On 11 February 1862 Elizabeth Siddal died from an overdose. Her grief stricken husband, Dante Gabriel Rossetti touchingly placed his notebook in the coffin before internment and buried her in Highgate Cemetery. Seven years later, and presumably suffering from writers’ block he exhumed the body to retrieve his notebook. Her body was said to have no trace of decomposition, probably as a sop to poor old Dante.
On 11 February 1987 at Cynthia Payne was acquitted of 9 charges of controlling prostitutes at her home, in 1978 a police raid had found elderly men exchanging luncheon vouchers for sexual entertainment
Beneath an unmarked alleyway off Sans Walk, Clerkenwell hides the labyrinth that was the House of Detention
Holborn’s Dolphin Tavern contains an old clock with hands frozen at the time when the pub was hit during a 1915 Zeppelin raid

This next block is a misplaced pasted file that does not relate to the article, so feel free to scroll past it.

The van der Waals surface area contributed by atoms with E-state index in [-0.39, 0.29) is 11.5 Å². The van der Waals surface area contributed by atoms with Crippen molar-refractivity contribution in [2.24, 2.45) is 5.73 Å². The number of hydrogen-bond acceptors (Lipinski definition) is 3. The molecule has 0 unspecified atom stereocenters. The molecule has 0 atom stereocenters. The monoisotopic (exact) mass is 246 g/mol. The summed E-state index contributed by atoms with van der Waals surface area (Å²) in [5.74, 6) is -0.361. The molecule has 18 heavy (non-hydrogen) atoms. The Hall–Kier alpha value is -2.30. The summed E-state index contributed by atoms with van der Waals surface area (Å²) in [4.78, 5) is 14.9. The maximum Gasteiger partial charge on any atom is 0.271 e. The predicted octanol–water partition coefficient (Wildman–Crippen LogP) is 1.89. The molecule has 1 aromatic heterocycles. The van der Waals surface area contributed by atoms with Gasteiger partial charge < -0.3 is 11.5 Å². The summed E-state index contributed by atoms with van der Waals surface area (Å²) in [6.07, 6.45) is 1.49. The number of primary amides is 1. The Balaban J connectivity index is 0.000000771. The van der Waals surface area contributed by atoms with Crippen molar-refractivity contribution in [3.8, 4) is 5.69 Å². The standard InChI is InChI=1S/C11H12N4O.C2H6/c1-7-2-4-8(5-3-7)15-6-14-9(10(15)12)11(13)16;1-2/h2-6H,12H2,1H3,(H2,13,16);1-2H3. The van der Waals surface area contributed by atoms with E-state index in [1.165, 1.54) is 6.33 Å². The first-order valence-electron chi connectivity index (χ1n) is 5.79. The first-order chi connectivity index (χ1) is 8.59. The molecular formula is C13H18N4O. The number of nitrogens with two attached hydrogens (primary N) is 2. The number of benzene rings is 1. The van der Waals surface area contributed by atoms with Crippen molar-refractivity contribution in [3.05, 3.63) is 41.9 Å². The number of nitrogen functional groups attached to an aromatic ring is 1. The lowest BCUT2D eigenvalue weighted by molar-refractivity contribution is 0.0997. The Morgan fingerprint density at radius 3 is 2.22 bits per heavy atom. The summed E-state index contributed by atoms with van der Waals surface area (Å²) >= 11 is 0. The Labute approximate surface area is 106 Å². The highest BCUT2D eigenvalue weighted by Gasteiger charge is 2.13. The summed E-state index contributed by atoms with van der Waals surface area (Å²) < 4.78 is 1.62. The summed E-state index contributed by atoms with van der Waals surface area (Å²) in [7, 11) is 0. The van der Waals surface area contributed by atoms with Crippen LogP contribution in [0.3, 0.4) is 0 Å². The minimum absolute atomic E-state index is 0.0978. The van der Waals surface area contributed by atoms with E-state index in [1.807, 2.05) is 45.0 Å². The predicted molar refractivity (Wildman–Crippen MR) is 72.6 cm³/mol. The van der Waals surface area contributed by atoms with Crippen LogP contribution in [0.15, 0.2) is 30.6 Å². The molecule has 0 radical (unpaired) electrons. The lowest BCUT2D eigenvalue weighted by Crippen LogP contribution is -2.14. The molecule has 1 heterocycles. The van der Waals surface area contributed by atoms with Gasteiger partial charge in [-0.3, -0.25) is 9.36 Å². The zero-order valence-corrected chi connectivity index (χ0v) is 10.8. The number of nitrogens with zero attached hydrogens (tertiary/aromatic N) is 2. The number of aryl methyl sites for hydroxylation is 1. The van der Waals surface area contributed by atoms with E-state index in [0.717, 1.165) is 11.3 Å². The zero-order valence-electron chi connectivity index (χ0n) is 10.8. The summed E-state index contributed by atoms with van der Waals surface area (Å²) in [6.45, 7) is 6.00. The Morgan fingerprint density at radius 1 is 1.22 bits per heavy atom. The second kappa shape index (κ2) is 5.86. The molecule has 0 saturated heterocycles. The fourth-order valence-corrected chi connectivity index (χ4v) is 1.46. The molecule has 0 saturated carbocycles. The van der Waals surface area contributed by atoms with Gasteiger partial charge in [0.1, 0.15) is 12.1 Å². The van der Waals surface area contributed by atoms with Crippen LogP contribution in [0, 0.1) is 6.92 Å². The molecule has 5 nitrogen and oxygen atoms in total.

Covent Garden is haunted by William Terris who met an untimely death nearby in 1897 Farringdon has the Screaming Spectre a milliner
It was at The Garrick Club, 15 Garrick Street that Stephen Ward met Soviet Captain Yevgeny Ivanov implicated in the Profumo Affair
Actress and singer Dame Gracie Fields (born Stansfield in Rochdale) once lived at 72A Upper Street, Islington
The Garrick Club was founded in 1831. Many legendary actors, writers and artists have been members, from Charles Dickens to Lord Olivier
Alexandra Palace once famous for its horse racing at ‘The Frying Pan’ it was the last racecourse in London until its closure in 1970
The former poet laureate John Betjeman created Metroland series, a homage to the people and places served by the Metropolitan line in 1973
Baring Brothers, the former merchant bankers on Bishopsgate, helped William Pitt the Younger finance the Napoleonic Wars
The very first Salvation Army hostel was opened by General William Booth at 21 West India Dock Road in February 1888
Trivial Matter: London in 140 characters is taken from the daily Twitter feed @cabbieblog.
A guide to the symbols used here and source material can be found on the Trivial Matter page.